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A Postcolonial Geography
Author: Richard Philips

The operation of the British model of imperialism was never consistent, seldom coherent, and far from comprehensive. Purity campaigns, controversies about the age of consent, the regulation of prostitution and passage and repeal of contagious diseases laws, as well as a new legislative awareness of homosexuality, were all part of the sexual currency of the late Victorian age. Colonial governments, institutions and companies recognised that in many ways the effective operation of the Empire depended upon sexual arrangements. They devised elaborate systems of sexual governance, but also devoted disproportionate energy to marking and policing the sexual margins. This book not only investigates controversies surrounding prostitution, homosexuality and the age of consent in the British Empire, but also revolutionises people's notions about the importance of sex as a nexus of imperial power relations. The derivative hypothesis, which reads colonial sexuality politics as something England did or gave to its colonies, is illustrated and made explicit by the Indian Spectator, which seemed simply to accept that India should follow English precedent. In 1885, the South Australian parliament passed legislation, similar to England's Criminal Law Amendment Act, which raised the age of consent from 13 to 16 and introduced a series of restrictions and regulations on sexual conduct. Richard Francis Burton's case against the moral universalism and sex between men are discussed. 'Cognitively mapping' sexuality politics, the book has traced connections between people, places and politics, exploring both their dangers and opportunities, which revolve in each case around embroilments in global power.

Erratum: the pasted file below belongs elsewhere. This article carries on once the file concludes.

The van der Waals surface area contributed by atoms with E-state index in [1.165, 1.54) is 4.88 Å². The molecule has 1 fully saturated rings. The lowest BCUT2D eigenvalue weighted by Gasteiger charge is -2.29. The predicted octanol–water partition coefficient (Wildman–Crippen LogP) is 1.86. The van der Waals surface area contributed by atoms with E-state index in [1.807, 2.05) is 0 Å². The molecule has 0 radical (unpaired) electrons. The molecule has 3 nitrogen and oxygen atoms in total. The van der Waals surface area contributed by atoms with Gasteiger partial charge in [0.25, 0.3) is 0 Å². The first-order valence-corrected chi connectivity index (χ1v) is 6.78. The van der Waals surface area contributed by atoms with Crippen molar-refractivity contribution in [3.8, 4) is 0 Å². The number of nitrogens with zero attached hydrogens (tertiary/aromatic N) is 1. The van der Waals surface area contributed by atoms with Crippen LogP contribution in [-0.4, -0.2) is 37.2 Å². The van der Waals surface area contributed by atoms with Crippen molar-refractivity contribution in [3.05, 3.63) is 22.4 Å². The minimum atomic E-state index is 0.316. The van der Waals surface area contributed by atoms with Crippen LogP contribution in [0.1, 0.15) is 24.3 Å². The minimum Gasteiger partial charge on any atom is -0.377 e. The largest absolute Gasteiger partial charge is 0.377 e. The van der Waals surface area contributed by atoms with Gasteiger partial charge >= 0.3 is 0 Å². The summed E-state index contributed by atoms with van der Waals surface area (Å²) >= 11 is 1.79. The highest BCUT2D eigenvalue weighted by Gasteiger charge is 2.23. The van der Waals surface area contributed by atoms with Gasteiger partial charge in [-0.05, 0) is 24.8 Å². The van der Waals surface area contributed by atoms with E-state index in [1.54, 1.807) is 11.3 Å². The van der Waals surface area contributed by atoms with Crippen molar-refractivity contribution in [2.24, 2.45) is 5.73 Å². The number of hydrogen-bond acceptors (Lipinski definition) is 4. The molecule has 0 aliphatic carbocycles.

Abstract only
Alister Wedderburn

sexual margins’ ( 2006 : xxviii). It is, in short, an attempt to introduce recalcitrant ‘others’ into otherwise accepted, presumed-universal discourses: the very others, indeed, that those discourses more commonly marginalise or obscure in order to secure their own hegemonic privilege. Stuart Hall’s account of the challenge made by feminism to cultural studies describes how such an interruption might be experienced by those on its receiving end: For cultural studies (in addition to many other theoretical projects), the intervention of feminism was specific and

in Humour, subjectivity and world politics
Martine Beugnet

social, cultural, racial and sexual margins. Denis’ is a cinema of observation, but one that reconstructs its own reality, focusing and lingering on the darker zones, the cracks that belie the existence of a coherent, unified reality. Whether the trajectories of her characters are considered from the point of view of exclusion, desire or transgression, her filmmaking appears sustained by ‘ce désir qui les constitue de traverser

in Claire Denis